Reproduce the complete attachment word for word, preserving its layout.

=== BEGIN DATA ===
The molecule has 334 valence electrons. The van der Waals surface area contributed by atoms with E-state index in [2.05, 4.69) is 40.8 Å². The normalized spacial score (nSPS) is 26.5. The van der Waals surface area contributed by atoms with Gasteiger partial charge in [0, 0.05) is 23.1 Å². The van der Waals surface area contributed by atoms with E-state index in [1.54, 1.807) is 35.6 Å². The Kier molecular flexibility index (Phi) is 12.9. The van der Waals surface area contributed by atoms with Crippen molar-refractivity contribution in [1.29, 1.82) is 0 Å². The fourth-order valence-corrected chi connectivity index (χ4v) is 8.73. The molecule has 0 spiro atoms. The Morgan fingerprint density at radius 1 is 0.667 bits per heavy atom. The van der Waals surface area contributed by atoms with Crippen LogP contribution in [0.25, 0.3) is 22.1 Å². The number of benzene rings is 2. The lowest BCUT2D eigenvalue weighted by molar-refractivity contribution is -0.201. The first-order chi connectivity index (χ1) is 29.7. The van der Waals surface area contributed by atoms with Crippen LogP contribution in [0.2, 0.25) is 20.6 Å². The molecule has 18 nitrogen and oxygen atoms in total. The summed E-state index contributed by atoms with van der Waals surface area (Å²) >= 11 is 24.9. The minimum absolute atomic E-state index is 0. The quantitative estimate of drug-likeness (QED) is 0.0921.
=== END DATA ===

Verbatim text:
The molecule has 334 valence electrons. The van der Waals surface area contributed by atoms with E-state index in [2.05, 4.69) is 40.8 Å². The normalized spacial score (nSPS) is 26.5. The van der Waals surface area contributed by atoms with Gasteiger partial charge in [0, 0.05) is 23.1 Å². The van der Waals surface area contributed by atoms with E-state index in [1.54, 1.807) is 35.6 Å². The Kier molecular flexibility index (Phi) is 12.9. The van der Waals surface area contributed by atoms with Crippen molar-refractivity contribution in [1.29, 1.82) is 0 Å². The fourth-order valence-corrected chi connectivity index (χ4v) is 8.73. The molecule has 0 spiro atoms. The Morgan fingerprint density at radius 1 is 0.667 bits per heavy atom. The van der Waals surface area contributed by atoms with Crippen LogP contribution in [0.25, 0.3) is 22.1 Å². The number of benzene rings is 2. The lowest BCUT2D eigenvalue weighted by molar-refractivity contribution is -0.201. The first-order chi connectivity index (χ1) is 29.7. The van der Waals surface area contributed by atoms with Crippen LogP contribution in [0.2, 0.25) is 20.6 Å². The molecule has 18 nitrogen and oxygen atoms in total. The summed E-state index contributed by atoms with van der Waals surface area (Å²) >= 11 is 24.9. The minimum absolute atomic E-state index is 0. The quantitative estimate of drug-likeness (QED) is 0.0921.